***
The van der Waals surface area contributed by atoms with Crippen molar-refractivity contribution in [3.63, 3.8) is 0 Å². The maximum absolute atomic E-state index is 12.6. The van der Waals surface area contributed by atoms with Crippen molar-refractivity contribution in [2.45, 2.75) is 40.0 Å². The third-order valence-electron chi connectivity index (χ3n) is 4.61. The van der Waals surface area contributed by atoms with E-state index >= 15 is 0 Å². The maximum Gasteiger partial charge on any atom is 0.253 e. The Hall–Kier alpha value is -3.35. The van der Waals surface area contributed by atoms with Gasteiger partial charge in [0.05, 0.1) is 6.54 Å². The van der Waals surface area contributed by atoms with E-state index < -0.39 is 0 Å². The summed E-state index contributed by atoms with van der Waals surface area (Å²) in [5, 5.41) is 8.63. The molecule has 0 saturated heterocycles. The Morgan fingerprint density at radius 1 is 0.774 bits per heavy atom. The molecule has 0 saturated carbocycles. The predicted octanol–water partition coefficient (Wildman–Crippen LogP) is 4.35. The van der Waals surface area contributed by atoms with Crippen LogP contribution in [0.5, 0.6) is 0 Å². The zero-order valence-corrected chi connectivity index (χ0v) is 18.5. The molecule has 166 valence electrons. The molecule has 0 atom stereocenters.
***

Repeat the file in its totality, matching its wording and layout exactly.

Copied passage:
The van der Waals surface area contributed by atoms with Crippen molar-refractivity contribution in [3.63, 3.8) is 0 Å². The maximum absolute atomic E-state index is 12.6. The van der Waals surface area contributed by atoms with Crippen molar-refractivity contribution in [2.45, 2.75) is 40.0 Å². The third-order valence-electron chi connectivity index (χ3n) is 4.61. The van der Waals surface area contributed by atoms with E-state index >= 15 is 0 Å². The maximum Gasteiger partial charge on any atom is 0.253 e. The Hall–Kier alpha value is -3.35. The van der Waals surface area contributed by atoms with Gasteiger partial charge in [0.05, 0.1) is 6.54 Å². The van der Waals surface area contributed by atoms with E-state index < -0.39 is 0 Å². The summed E-state index contributed by atoms with van der Waals surface area (Å²) in [5, 5.41) is 8.63. The molecule has 0 saturated heterocycles. The Morgan fingerprint density at radius 1 is 0.774 bits per heavy atom. The molecule has 0 saturated carbocycles. The predicted octanol–water partition coefficient (Wildman–Crippen LogP) is 4.35. The van der Waals surface area contributed by atoms with Crippen LogP contribution in [0.5, 0.6) is 0 Å². The zero-order valence-corrected chi connectivity index (χ0v) is 18.5. The molecule has 166 valence electrons. The molecule has 0 atom stereocenters.